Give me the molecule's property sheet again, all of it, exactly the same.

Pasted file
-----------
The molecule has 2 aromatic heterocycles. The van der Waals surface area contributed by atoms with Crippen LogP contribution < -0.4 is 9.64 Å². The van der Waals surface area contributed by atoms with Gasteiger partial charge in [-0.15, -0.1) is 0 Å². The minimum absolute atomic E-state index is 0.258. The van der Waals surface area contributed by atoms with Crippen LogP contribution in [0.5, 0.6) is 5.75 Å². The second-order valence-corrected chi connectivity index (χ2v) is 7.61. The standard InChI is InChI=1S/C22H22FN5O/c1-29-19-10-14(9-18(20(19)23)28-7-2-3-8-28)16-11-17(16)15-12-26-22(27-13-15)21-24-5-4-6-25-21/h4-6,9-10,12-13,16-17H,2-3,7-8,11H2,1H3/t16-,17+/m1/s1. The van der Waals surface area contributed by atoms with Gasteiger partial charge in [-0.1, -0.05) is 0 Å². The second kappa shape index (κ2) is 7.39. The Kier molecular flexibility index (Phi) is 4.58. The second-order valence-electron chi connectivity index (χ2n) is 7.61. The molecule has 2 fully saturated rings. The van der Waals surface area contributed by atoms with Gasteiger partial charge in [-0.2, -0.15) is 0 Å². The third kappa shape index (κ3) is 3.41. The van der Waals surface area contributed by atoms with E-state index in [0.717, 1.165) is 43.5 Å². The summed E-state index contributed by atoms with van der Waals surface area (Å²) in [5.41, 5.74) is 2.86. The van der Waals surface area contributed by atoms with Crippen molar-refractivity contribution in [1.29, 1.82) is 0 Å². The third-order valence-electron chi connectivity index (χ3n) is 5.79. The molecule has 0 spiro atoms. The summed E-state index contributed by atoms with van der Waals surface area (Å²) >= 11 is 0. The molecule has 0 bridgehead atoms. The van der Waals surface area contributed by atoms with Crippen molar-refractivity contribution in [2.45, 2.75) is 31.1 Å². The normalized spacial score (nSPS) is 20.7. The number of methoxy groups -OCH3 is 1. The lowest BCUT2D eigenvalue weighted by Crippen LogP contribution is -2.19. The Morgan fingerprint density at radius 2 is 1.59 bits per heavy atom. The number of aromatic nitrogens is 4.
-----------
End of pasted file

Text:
The molecule has 2 aromatic heterocycles. The van der Waals surface area contributed by atoms with Crippen LogP contribution < -0.4 is 9.64 Å². The van der Waals surface area contributed by atoms with Gasteiger partial charge in [-0.15, -0.1) is 0 Å². The minimum absolute atomic E-state index is 0.258. The van der Waals surface area contributed by atoms with Crippen LogP contribution in [0.5, 0.6) is 5.75 Å². The second-order valence-corrected chi connectivity index (χ2v) is 7.61. The standard InChI is InChI=1S/C22H22FN5O/c1-29-19-10-14(9-18(20(19)23)28-7-2-3-8-28)16-11-17(16)15-12-26-22(27-13-15)21-24-5-4-6-25-21/h4-6,9-10,12-13,16-17H,2-3,7-8,11H2,1H3/t16-,17+/m1/s1. The van der Waals surface area contributed by atoms with Gasteiger partial charge in [-0.1, -0.05) is 0 Å². The second kappa shape index (κ2) is 7.39. The Kier molecular flexibility index (Phi) is 4.58. The second-order valence-electron chi connectivity index (χ2n) is 7.61. The molecule has 2 fully saturated rings. The van der Waals surface area contributed by atoms with Gasteiger partial charge in [-0.2, -0.15) is 0 Å². The third kappa shape index (κ3) is 3.41. The van der Waals surface area contributed by atoms with E-state index in [0.717, 1.165) is 43.5 Å². The summed E-state index contributed by atoms with van der Waals surface area (Å²) in [5.41, 5.74) is 2.86. The van der Waals surface area contributed by atoms with Crippen molar-refractivity contribution in [1.29, 1.82) is 0 Å². The third-order valence-electron chi connectivity index (χ3n) is 5.79. The molecule has 0 spiro atoms. The summed E-state index contributed by atoms with van der Waals surface area (Å²) >= 11 is 0. The molecule has 0 bridgehead atoms. The van der Waals surface area contributed by atoms with Crippen molar-refractivity contribution in [2.45, 2.75) is 31.1 Å². The normalized spacial score (nSPS) is 20.7. The number of methoxy groups -OCH3 is 1. The lowest BCUT2D eigenvalue weighted by Crippen LogP contribution is -2.19. The Morgan fingerprint density at radius 2 is 1.59 bits per heavy atom. The number of aromatic nitrogens is 4.